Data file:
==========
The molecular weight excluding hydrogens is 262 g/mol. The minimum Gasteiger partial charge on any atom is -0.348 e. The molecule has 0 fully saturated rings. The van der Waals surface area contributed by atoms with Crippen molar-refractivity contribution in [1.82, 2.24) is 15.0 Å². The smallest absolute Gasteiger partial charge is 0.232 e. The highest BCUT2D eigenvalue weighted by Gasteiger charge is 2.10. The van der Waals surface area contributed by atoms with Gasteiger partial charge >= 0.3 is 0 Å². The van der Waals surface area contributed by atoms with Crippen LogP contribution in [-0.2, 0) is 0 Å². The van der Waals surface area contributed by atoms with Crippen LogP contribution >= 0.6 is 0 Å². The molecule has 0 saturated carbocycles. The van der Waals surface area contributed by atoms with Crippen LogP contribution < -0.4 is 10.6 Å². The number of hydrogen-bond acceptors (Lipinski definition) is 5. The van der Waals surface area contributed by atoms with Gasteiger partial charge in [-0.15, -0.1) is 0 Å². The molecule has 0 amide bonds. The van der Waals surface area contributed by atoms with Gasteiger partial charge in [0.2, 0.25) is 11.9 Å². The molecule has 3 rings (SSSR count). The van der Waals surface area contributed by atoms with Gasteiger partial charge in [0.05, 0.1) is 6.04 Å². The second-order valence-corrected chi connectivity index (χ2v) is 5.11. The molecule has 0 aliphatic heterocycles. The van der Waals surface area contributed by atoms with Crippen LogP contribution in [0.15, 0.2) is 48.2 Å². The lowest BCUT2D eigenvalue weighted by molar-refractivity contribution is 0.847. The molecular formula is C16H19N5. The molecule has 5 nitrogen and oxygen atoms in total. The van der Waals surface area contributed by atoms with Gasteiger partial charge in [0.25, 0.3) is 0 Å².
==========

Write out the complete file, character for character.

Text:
The molecular weight excluding hydrogens is 262 g/mol. The minimum Gasteiger partial charge on any atom is -0.348 e. The molecule has 0 fully saturated rings. The van der Waals surface area contributed by atoms with Crippen molar-refractivity contribution in [1.82, 2.24) is 15.0 Å². The smallest absolute Gasteiger partial charge is 0.232 e. The highest BCUT2D eigenvalue weighted by Gasteiger charge is 2.10. The van der Waals surface area contributed by atoms with Gasteiger partial charge >= 0.3 is 0 Å². The van der Waals surface area contributed by atoms with Crippen LogP contribution in [-0.2, 0) is 0 Å². The van der Waals surface area contributed by atoms with Crippen LogP contribution >= 0.6 is 0 Å². The molecule has 0 saturated carbocycles. The van der Waals surface area contributed by atoms with Crippen LogP contribution < -0.4 is 10.6 Å². The number of hydrogen-bond acceptors (Lipinski definition) is 5. The van der Waals surface area contributed by atoms with Gasteiger partial charge in [-0.15, -0.1) is 0 Å². The molecule has 0 amide bonds. The van der Waals surface area contributed by atoms with Gasteiger partial charge in [0.2, 0.25) is 11.9 Å². The molecule has 3 rings (SSSR count). The van der Waals surface area contributed by atoms with Gasteiger partial charge in [0.05, 0.1) is 6.04 Å². The second-order valence-corrected chi connectivity index (χ2v) is 5.11. The molecule has 0 aliphatic heterocycles. The van der Waals surface area contributed by atoms with Crippen LogP contribution in [0.15, 0.2) is 48.2 Å². The lowest BCUT2D eigenvalue weighted by molar-refractivity contribution is 0.847. The molecular formula is C16H19N5. The molecule has 5 nitrogen and oxygen atoms in total. The van der Waals surface area contributed by atoms with Gasteiger partial charge in [0.25, 0.3) is 0 Å².